Feuding hostilities led to several confrontations between Italy and the Somali tribes. Eno reveals, “Merca, Jilib, Jesira and Dhanane are some of the notable battlefields where the Bimaal (Hawiye) pastoral tribe engaged colonial soldiers constituting Somalis.”27 Nevertheless, revelations such as by Italian naval officer Gaetano Bossi had already done the damage. He recommended the pertinence of a more organized government role. Commander Onorato di Monale who undertook an investigation upon the early announcements of the Benadir Coast slavery scandal wrote another equally discrediting report. Some excerpts of the report, including information given by the local chiefs and other outstanding figures of the community, read:
…not only did slaves enter Benadir ports, but that the last slaves to enter the town date back only to last December. Slaves are bought and sold in the Benadir towns, not only under the eyes of Italian authorities…but according to registry of the cadis of Mogadishu…with the sanction of those authorities. In the Benadir, a slave can be bought, sold, imprisoned, inherited, given as a gift, exploited, and rarely liberated. Far from taking steps towards the gradual disappearance of domestic servitude, the company is perpetrating it and aggravating the condition.28
In a gesture to consolidate its colonial activities firmly, Italy succeeded in the purchase of the Benadir ports for the estimated amount of 3,600,000 Italian Lira , the equivalent of 144,000 British pounds, an achievement seen as a step forward. But within the colony, as Italy was aware, resistance was unavoidable since some tribes were discontented by the abolition policy.
The Somali slave owners, as is paradigmatic of the nomadic psychology, tinted the abolition policy as a religious issue in a bid to gain legitimacy for their cause of war and sympathy from other clans, under the philosophy of Jihad (holy war). Mohamed Abdulle Hassan, the Mad Mullah and leader of the Dervish, assisted the Bimaal cause to that end. The colonial administration recruited soldiers to face the arrogant and unabiding Bimaal. When the battle erupted, several Bimaal villages were torched off. The Bimaal, in retaliation, forged several attempts to overrun the Italian askaris in Dhanane, situated between Merca and Mogadishu. They were all in futility until the Bimaal were relentless subdued.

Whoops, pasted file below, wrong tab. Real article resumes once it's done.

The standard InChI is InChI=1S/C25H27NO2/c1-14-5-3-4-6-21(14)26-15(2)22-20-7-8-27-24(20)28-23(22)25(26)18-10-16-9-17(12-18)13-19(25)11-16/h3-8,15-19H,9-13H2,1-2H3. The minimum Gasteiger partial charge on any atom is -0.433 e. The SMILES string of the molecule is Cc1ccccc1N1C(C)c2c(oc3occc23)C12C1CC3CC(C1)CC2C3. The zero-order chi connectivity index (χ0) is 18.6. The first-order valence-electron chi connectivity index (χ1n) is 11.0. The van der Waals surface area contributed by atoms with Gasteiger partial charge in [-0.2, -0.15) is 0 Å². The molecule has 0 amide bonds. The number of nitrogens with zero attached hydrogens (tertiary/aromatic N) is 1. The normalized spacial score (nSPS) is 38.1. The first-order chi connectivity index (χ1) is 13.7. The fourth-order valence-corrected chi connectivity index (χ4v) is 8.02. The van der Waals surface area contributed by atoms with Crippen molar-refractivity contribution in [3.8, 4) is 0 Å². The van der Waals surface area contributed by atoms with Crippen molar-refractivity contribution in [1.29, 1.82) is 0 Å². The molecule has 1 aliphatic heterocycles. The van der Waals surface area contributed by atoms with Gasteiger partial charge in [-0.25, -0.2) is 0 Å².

In a diplomatic move to step up the scale of ‘pacification’, the colonial officials approached chiefs and notables of the various tribes to win their support and maintain good relationship between the colonists and the colony. The Somali pastoral tribes seized the opportunity. The two ensuing reasons were for access to the colonial officials (as a medium between the Italians and the community), and secondly for the payroll which displayed a recognition of their social status as the leadership. The Sultan of the Geledi was one of such leaders who subscribed wholeheartedly to this kind of colonial appeasement.29
Skirmishes between the Bimaal and the Italians continued for quite some time, though
intermittently.30 The colonial troops got a breakthrough and eventually penetrated the towns of Bariire, Malable, Audegle (Aaw-Dheegle) in the Dhoobooy area of Merca, and Afgoi a few kilometers from Mogadishu. The event has finally tamed Bimaal resistance, widening the aspiration for peace and liberty.
Sheikh Hassan Barsane’s Resistance to the Abolition of Slavery
One Sheikh who was exaggeratedly honoured as a hero in Somali history, Sheikh
Hassan Barsane of the Gaal-Jecel sub-clan of the Hawiye clan, has resisted abolition
of slavery to the extent of misinterpreting the Holy Scripture – the Qur’an, by writing to
“All our slaves escaped and went to you and you have set them free.
We are not happy with the [Antislavery] order. We abandoned our
law, for according to our law we can put slaves in prison or force them to work.”
And what law was the ‘respected’ Sheikh referring to?
“The government has its law and we have ours. We accept no law
other than our law. Our law is that of God and of the prophet….